In August 2011, Hurricane Irene barreled towards the eastern seaboard, causing $7 billion in damages. 2.3 million people were urged to evacuate, but many chose to stay home and attempt to weather the 120 mph winds and 20 inches of rain.
In late August 2011, the word quickly spread: Hurricane Irene was headed for the eastern seaboard. From the Carolinas to New England—including Washington D.C. and New York, N.Y.—residents were urged to prepare for the coming storm. Hurricane Irene hit North Carolina’s Outer Banks the morning of Aug. 27, the first hurricane to make landfall in the United States in almost three years. No other hurricane had directly threatened the heavily populated metropolitan New York City area since Hurricane Gloria in 1985.
(Hurricane Irene nears landfall on Aug. 26, 2011. Credit: NASA GSFC GOES Project)
Because of its anticipated trajectory, 2.3 million people were ordered to evacuate—including an unprecedented number in New York. Public service announcements and media reports included urgent pleas, though many chose to stay put instead.
Hurricane Irene was said to cause $7 billion in damage with winds of up to 120 miles per hour and 20 inches of rain. Flooding broke records in 26 rivers, and an estimated 40 people died.
The storm brought damage to crops, boatyards, businesses, and homes, and long-term recovery efforts still are needed. But because it fell short of the most dire predictions, Hurricane Irene has brought questions about the balance of disaster preparedness efforts and “crying wolf”—reinforcing the need for greater accuracy in prediction technology as well as a greater understanding of the benefits of mitigation overall.
Donors wanting to aid in Hurricane Irene recovery as well as mitigate the damage from future storms could:
Provide small loans or award grants for long-term recovery efforts.
Though damage from Hurricane Irene was not as severe as anticipated, many residents of the eastern seaboard remain challenged in their efforts to restore homes, businesses, and livelihoods. Government assistance only goes so far, and the number of U.S.-based disasters in 2011 and 2012 has challenged the federal government to prioritize funds. Private philanthropy is needed to help fill in the gaps.
Support clean-up and research efforts of waters dirtied by sediment and debris from Hurricane Irene and Tropical Storm Lee, which followed not long after.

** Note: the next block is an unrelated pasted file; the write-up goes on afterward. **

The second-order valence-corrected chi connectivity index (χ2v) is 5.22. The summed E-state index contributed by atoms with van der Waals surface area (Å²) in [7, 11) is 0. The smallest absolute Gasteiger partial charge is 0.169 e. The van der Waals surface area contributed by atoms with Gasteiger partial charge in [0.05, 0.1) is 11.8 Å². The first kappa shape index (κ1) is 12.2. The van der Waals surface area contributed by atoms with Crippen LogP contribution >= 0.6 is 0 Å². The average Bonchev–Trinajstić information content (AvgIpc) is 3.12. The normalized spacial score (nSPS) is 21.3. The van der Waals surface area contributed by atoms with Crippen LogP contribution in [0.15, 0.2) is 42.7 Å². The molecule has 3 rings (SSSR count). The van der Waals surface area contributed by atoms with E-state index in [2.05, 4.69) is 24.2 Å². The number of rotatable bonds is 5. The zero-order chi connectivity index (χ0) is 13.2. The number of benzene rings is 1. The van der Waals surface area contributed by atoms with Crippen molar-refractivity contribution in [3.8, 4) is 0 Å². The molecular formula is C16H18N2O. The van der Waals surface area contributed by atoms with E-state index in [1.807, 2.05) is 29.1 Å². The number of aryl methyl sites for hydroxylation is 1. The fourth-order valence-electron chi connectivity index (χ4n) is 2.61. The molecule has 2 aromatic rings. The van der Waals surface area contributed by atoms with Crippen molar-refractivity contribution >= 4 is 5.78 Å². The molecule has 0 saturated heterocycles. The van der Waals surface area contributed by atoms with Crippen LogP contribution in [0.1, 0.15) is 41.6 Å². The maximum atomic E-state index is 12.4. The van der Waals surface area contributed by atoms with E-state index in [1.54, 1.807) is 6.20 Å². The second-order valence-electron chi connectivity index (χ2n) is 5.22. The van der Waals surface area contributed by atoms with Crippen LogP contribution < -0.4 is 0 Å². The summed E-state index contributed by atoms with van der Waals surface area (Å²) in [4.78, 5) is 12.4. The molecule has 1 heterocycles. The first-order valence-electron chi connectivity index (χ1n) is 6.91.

As of 2012, concern remained that downed branches and trees—especially in Maryland forests—could make the fighting of future wildfires difficult.
Fund mitigation upgrades to homes and businesses and/or insurance workshops to encourage disaster preparedness among the general public.
Awareness of tax credits, benefits, and rewards for preparedness efforts can help overcome apathy. In addition, advocacy could lead to tax credits in more states.
Fund the development of better hurricane tracking systems.
NOAA has a Hurricane Forecast Improvement Program that aims to coordinate research for better predictions of tracking, intensity, and storm surge ability. Investments are needed to enhance observational strategies, improve data assimilation, numerical model systems, and expand forecast applications.
Fund innovative preparedness efforts such as the development of smart grids, automated electric power systems that could minimize power loss for storm-affected communities.
Hurricane Irene brought a surge in support for the smart grid effort, as the storm left an estimated 9 million people without power.
If you are a responding NGO or a donor, please send updates on how you are working in this crisis to firstname.lastname@example.org.
Hurricanes, Typhoons and Cyclones
Hurricanes, also called typhoons or cyclones, bring a triple threat: high winds, floods and possible tornadoes. But there’s another “triple” in play: they’re getting stronger, affecting larger stretches of coastline and more Americans are moving into hurricane-prone areas.
Is your community prepared for a disaster?
Explore the Disaster Playbook